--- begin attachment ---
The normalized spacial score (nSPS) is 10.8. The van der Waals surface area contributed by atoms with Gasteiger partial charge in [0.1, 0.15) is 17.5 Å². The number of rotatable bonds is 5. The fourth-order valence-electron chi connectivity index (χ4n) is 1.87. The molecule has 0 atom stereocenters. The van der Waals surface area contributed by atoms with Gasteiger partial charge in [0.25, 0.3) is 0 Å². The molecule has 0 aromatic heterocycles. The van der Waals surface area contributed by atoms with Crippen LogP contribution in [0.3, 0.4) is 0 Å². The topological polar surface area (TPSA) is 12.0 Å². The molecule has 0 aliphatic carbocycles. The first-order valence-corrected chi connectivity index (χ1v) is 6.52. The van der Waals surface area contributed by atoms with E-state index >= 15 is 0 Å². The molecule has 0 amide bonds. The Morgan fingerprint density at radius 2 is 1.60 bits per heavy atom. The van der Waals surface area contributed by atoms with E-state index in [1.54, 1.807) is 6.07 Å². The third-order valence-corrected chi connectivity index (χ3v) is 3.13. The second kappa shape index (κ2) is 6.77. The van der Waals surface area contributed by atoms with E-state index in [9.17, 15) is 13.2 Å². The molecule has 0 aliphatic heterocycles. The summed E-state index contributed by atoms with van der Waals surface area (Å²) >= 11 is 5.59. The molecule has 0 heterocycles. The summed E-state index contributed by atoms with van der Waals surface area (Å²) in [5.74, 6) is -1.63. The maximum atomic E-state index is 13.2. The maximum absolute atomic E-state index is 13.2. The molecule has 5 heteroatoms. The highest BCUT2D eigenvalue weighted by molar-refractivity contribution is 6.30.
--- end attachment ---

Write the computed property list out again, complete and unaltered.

The normalized spacial score (nSPS) is 10.8. The van der Waals surface area contributed by atoms with Gasteiger partial charge in [0.1, 0.15) is 17.5 Å². The number of rotatable bonds is 5. The fourth-order valence-electron chi connectivity index (χ4n) is 1.87. The molecule has 0 atom stereocenters. The van der Waals surface area contributed by atoms with Gasteiger partial charge in [0.25, 0.3) is 0 Å². The molecule has 0 aromatic heterocycles. The van der Waals surface area contributed by atoms with Crippen LogP contribution in [0.3, 0.4) is 0 Å². The topological polar surface area (TPSA) is 12.0 Å². The molecule has 0 aliphatic carbocycles. The first-order valence-corrected chi connectivity index (χ1v) is 6.52. The van der Waals surface area contributed by atoms with E-state index >= 15 is 0 Å². The molecule has 0 amide bonds. The Morgan fingerprint density at radius 2 is 1.60 bits per heavy atom. The van der Waals surface area contributed by atoms with E-state index in [1.54, 1.807) is 6.07 Å². The third-order valence-corrected chi connectivity index (χ3v) is 3.13. The second kappa shape index (κ2) is 6.77. The van der Waals surface area contributed by atoms with E-state index in [9.17, 15) is 13.2 Å². The molecule has 0 aliphatic heterocycles. The summed E-state index contributed by atoms with van der Waals surface area (Å²) >= 11 is 5.59. The molecule has 0 heterocycles. The summed E-state index contributed by atoms with van der Waals surface area (Å²) in [5.74, 6) is -1.63. The maximum atomic E-state index is 13.2. The maximum absolute atomic E-state index is 13.2. The molecule has 5 heteroatoms. The highest BCUT2D eigenvalue weighted by molar-refractivity contribution is 6.30.